No more excuses
Op-ed: Military plan devised by US experts robs Netanyahu of his security arrangements argument
WASHINGTON – John Kerry may not bring about a peace agreement between Israel
and the Palestinians, but he is rocking the Netanyahu
government from the inside. The jolt could be seen Sunday on Netanyahu's face as he delivered the closing address
of the Saban Forum in Washington via video. As opposed to Obama,
Netanyahu refused to answer any questions. All the questions remained with him – and there are no answer so far.
Kerry, in his hectic efforts to advance the negotiations, is imposing quite a difficult problem on Netanyahu. The military plan
devised by a huge team of experts, led by General Allen, robs Netanyahu of the immediate argument he has raised every time he was required to discuss the outline of the future border between Israel and Palestine: Security arrangements. Now there are security arrangements, and they include a long transition period before we leave the Jordan Valley, international supervision over border crossings, and more.
There is a consensus in Israel over the need for tight security arrangements. The American plan breaks the consensus and reopens the internal argument over the 1967 borders and the fate of the settlements. In this argument is it not only the public opinion that is divided – so is the government and the coalition. If Netanyahu is forced to decide where he is headed, which he particularly hates doing, he will find a government in a dynamics of a division.
will not be able to live with an outline based on the 1967 borders. If it splits from the coalition, it may drag along part of the Likud
and possibly all of Yisrael Beiteinu.
If, alternatively, Netanyahu refuses to progress on the outline the Americans are paving for him, Tzipi Livni
will find it difficult to explain to her voters why she is staying in the government. Lapid
may leave after her. Lapid has been realizing for a while now that his way out passes through the peace process issue. Under such circumstances, the Labor Party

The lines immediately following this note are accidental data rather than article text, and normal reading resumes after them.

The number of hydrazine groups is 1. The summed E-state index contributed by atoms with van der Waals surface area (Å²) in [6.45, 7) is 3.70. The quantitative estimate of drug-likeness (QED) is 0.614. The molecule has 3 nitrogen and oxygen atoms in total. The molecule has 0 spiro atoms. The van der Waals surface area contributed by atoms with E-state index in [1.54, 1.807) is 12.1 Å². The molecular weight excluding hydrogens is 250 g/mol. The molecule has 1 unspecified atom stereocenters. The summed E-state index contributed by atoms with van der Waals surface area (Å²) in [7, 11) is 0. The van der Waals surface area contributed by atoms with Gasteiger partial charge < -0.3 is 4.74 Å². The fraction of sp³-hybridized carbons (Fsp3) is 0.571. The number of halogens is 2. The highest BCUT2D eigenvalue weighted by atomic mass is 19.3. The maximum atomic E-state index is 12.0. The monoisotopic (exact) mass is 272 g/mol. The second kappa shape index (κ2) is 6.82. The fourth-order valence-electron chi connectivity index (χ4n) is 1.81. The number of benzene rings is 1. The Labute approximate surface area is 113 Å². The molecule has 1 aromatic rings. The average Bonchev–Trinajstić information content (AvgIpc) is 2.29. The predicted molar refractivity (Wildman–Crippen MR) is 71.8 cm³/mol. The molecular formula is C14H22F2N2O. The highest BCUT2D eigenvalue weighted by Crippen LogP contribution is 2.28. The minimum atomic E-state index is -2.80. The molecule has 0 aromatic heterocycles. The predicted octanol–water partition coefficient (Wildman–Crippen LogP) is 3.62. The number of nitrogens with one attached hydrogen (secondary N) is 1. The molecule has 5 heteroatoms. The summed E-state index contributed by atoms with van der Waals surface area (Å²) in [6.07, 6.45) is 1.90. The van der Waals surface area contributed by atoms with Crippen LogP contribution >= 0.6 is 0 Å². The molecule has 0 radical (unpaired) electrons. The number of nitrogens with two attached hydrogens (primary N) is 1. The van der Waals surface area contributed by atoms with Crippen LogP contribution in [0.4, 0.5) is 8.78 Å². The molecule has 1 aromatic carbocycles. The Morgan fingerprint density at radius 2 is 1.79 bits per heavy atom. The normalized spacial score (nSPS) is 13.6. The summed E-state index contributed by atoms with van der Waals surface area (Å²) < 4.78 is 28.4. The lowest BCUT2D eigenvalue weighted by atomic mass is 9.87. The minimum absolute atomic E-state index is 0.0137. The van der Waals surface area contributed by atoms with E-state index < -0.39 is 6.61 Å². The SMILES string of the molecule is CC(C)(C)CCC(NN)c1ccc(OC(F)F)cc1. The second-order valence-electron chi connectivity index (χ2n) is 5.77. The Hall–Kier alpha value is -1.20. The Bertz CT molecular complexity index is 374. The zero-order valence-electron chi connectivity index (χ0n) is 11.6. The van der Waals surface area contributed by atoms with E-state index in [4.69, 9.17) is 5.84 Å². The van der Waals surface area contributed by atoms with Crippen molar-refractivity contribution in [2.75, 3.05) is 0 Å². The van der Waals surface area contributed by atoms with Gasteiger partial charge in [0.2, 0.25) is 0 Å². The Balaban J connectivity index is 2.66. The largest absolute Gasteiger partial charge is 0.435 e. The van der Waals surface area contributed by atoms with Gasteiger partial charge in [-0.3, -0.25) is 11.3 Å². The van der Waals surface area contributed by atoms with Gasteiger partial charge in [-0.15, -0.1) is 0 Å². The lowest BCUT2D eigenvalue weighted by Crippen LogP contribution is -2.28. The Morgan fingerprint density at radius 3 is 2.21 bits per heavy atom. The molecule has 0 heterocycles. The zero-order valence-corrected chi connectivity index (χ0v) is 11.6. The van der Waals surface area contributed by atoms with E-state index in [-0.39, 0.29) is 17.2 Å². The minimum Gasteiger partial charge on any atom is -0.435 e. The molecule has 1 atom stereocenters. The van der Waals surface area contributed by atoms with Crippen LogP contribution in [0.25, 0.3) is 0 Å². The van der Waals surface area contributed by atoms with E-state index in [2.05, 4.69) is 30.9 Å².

won't be able to join. Netanyahu will be left with the rightist bloc and the haredim – not enough to sustain a government and deal with global pressures and the wide Israeli public.
Netanyahu can rely on his defense minister, Moshe (Bogie) Ya'alon,
to search for and find holes in the American security plan. Ya'alon knows that he will find it difficult to maintain his position in the Likud if he supports a move implying a discussion on the 1967 borders. The work the Americans have put into the plan could bear fruit in other areas, in the battle over the public opinion or in future rounds with a more convenient government for an agreement.
In Sunday's speech, for understandable reasons, Netanyahu skipped the security argument. He preferred to withdraw to the next defense line: The Palestinians refuse to recognize Israel as a Jewish state. That is the minimum demand, a necessary condition. The demand to recognize Israel as a Jewish state was first raised by Tzipi Livni in the Sharon
government. Livni believed that at the end of the negotiations, as part of the declaration on ending the claims, there is room for recognizing Israel as a Jewish state. Netanyahu has turned it into a precondition.
Former Minister Dan Meridor, who participated in the forum, pulled out from his cellular phone an old recording of Yasser Arafat's speech in English, in which he talked about "a Palestinian state alongside a Jewish state." The recording proves, allegedly, just how hollow this argument is. Abbas
could say, "I adopt Arafat's words about a Jewish state. Arafat gave, Arafat went, bless Arafat's name," thereby turning the Israeli demand into a joke.
Whether we like it or not, Iran
and the negotiations with the Palestinians are now intertwined, combined into Kerry's ambitious agenda. They are on the background of the talks about a new coalition
of the countries America has disappointed in the region, mainly Israel and Saudi Arabia, and they are the two issues Netanyahu over which is clashing with the Obama administration.
In Sunday's address, Netanyahu referred to them as one. In fact, he said, you screwed us in Bushehr, so don't expect us to give you Yitzhar.
He could have taken an opposite policy, making progress with the Palestinians and using the positive response in the world for additional pressure on Iran. But that is not Netanyahu's choice – not at this stage.
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